Concert Vault

Motorhead

L'amour (Brooklyn, NY)

Aug 10, 1983

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  1. 1 Introduction 00:59
  2. 2 Back To The Funny Farm 04:01
  3. 3 Tales Of Glory 03:19
  4. 4 Marching Off To War 04:20
  5. 5 Iron Horse / Born To Lose 04:22
  6. 6 Another Perfect Day 06:11
  7. 7 Shine 02:59
  8. 8 Interlude 01:02
  9. 9 I Got Mine 05:46
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Liner Notes

Lemmy Kilminster - vocals, bass
Brian Robertson - guitars
Phil Taylor - drums

Motorhead is the tough guy bar band. Their mix of burly biker leanings and fast, furious, heavy, blues-laced rock is nothing short of what it might feel like to shank yourself in the face. Absurd and brutish, you got to hand it to them for leaving the audience refreshed. The late '70s was a groundbreaking era in terms of the declaration of speed and thrash metal, and Motorhead was holding it down at the forefront. But in the early '80s, things rounded an interesting corner for the British band.

Original guitarist, Fast Eddie, left the band after a rather silly dispute regarding a single with Wendy O. Williams and the Plasmatics. And 1983's album Another Perfect Day, following six classic Motorhead albums, was the first and last to feature the more mainstream and melodic tendencies of guitarist Brian "Robbo" Robertson, a onetime member of Thin Lizzy. Turns out, albeit a bit confusing and different, this was Motorhead's most unique album. There are classic tracks to be had, like "Shine" and "Back At the Funny Farm," for example, that revisit their original bite. Bu this was all after Iron Fist (their previous record), and was unilaterally considered the start of the band's descent until their second uprising in the early '90s.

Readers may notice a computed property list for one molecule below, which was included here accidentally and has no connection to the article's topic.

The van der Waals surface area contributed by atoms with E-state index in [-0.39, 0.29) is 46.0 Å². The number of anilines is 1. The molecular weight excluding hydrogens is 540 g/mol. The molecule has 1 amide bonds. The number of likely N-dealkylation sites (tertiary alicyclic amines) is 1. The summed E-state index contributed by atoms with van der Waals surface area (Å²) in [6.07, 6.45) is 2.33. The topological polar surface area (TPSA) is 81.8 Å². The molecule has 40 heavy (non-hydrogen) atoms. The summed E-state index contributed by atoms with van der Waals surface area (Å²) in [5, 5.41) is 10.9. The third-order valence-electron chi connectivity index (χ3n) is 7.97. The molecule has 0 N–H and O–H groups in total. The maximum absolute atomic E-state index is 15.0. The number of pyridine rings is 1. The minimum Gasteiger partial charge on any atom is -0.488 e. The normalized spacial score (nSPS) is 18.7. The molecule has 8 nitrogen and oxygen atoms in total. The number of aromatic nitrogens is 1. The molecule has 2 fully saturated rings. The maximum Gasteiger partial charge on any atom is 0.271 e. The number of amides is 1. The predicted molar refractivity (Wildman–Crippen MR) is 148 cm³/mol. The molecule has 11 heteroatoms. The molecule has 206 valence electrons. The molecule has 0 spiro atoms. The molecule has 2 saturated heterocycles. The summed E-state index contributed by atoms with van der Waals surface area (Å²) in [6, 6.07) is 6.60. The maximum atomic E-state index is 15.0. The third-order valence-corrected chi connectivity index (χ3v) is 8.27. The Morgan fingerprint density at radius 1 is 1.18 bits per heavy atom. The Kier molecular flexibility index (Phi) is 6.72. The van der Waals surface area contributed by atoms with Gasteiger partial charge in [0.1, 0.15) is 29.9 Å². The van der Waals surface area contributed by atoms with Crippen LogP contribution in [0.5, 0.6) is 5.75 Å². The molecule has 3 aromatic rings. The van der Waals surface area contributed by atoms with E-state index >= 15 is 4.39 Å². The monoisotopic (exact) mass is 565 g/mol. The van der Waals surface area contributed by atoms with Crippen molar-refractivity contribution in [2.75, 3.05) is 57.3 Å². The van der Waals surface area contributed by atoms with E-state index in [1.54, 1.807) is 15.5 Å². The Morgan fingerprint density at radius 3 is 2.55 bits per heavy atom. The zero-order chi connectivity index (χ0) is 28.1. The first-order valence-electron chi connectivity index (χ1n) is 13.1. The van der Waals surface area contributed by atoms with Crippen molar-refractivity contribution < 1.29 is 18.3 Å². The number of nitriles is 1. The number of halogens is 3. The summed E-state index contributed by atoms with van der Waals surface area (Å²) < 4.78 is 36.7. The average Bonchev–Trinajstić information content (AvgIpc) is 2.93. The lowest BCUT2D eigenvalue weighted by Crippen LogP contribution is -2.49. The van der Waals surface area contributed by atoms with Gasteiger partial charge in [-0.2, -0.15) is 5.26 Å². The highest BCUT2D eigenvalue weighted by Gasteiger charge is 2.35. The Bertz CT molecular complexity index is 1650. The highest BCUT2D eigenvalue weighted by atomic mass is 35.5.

At this King Biscuit show at L'Amour in Brooklyn, you can hear hardcore Motorhead fans screaming out for them to play old favorites, but Robbo's stubbornness to learn the older material pretty much keeps the set list at Another Perfect Day - save for "Iron Horse/Born To Lose," which was dedicated to their friend in the audience. Motorhead had fire, and seeing them live is undoubtedly cool no matter what. But this was 1983, with MTV video pop was on the rise, and Robbo's guitar playing was totally at odds with classic Motorhead structure. The fans were undoubtedly feeling all the weirdness creep in and deflate this volatile genius - and this show is proof.

The liner notes of this concert go as such concerning ol' Robbo: "Robertson was an odd duck in the Motorhead universe; his penchant for shorts and ballet shoes rubbed the denim and leather crowd the wrong way. 'The audience hated him,' Lemmy says now. 'I knew he wouldn't fit in with Motorhead. It was like he was concentrating on just being a special guest instead of being a member of the band.'"

Many of the songs from this album and the show are over four minutes long, undoubtedly the longest ever in the Motorhead discography. This isn't to say they're played badly; the songs are actually good, just different. The typical Motorhead fan was there to hear "Ace of Spades," but they got songs like "Another Perfect Day" instead - a six-minute epic in terms of speed metal. Subsequently, before the very last song of the night, Lemmy heckles people for leaving. He continues on about how most everyone has already left the show, and states that he'd stand up there and play by himself if he had to. They then break into "I Got Mine," which wraps up at almost five and half minutes.